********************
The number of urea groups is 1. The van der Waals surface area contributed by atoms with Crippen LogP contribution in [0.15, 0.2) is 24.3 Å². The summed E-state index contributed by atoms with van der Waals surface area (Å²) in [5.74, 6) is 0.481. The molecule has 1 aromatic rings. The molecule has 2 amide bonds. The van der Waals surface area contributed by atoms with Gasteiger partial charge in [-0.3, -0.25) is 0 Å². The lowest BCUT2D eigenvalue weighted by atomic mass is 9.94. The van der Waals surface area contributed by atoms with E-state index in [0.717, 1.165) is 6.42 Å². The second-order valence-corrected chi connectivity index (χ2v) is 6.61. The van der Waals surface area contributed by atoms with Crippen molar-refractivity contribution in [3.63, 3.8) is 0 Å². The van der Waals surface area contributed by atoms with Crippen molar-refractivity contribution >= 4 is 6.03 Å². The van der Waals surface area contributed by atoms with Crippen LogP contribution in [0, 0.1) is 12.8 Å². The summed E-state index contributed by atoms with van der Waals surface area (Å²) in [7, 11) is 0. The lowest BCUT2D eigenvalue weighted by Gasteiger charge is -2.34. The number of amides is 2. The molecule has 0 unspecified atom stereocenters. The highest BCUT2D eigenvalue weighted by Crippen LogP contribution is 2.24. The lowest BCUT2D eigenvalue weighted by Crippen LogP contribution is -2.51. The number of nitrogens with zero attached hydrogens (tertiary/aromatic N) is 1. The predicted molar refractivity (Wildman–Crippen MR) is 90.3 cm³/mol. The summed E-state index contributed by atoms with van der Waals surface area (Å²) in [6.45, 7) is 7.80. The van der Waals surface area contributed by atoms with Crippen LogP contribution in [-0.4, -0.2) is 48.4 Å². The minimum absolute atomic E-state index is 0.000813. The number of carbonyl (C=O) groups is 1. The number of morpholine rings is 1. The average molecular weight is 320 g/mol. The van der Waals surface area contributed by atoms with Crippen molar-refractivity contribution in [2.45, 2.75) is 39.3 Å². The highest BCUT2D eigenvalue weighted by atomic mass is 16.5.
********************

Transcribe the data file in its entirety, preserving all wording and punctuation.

The number of urea groups is 1. The van der Waals surface area contributed by atoms with Crippen LogP contribution in [0.15, 0.2) is 24.3 Å². The summed E-state index contributed by atoms with van der Waals surface area (Å²) in [5.74, 6) is 0.481. The molecule has 1 aromatic rings. The molecule has 2 amide bonds. The van der Waals surface area contributed by atoms with Gasteiger partial charge in [-0.3, -0.25) is 0 Å². The lowest BCUT2D eigenvalue weighted by atomic mass is 9.94. The van der Waals surface area contributed by atoms with E-state index in [0.717, 1.165) is 6.42 Å². The second-order valence-corrected chi connectivity index (χ2v) is 6.61. The van der Waals surface area contributed by atoms with Crippen molar-refractivity contribution in [3.63, 3.8) is 0 Å². The van der Waals surface area contributed by atoms with Crippen molar-refractivity contribution >= 4 is 6.03 Å². The van der Waals surface area contributed by atoms with Crippen LogP contribution in [0, 0.1) is 12.8 Å². The summed E-state index contributed by atoms with van der Waals surface area (Å²) in [7, 11) is 0. The lowest BCUT2D eigenvalue weighted by Gasteiger charge is -2.34. The number of amides is 2. The molecule has 0 unspecified atom stereocenters. The highest BCUT2D eigenvalue weighted by Crippen LogP contribution is 2.24. The lowest BCUT2D eigenvalue weighted by Crippen LogP contribution is -2.51. The number of nitrogens with zero attached hydrogens (tertiary/aromatic N) is 1. The predicted molar refractivity (Wildman–Crippen MR) is 90.3 cm³/mol. The summed E-state index contributed by atoms with van der Waals surface area (Å²) in [6.45, 7) is 7.80. The van der Waals surface area contributed by atoms with Crippen LogP contribution in [-0.4, -0.2) is 48.4 Å². The minimum absolute atomic E-state index is 0.000813. The number of carbonyl (C=O) groups is 1. The number of morpholine rings is 1. The average molecular weight is 320 g/mol. The van der Waals surface area contributed by atoms with Crippen molar-refractivity contribution in [2.45, 2.75) is 39.3 Å². The highest BCUT2D eigenvalue weighted by atomic mass is 16.5.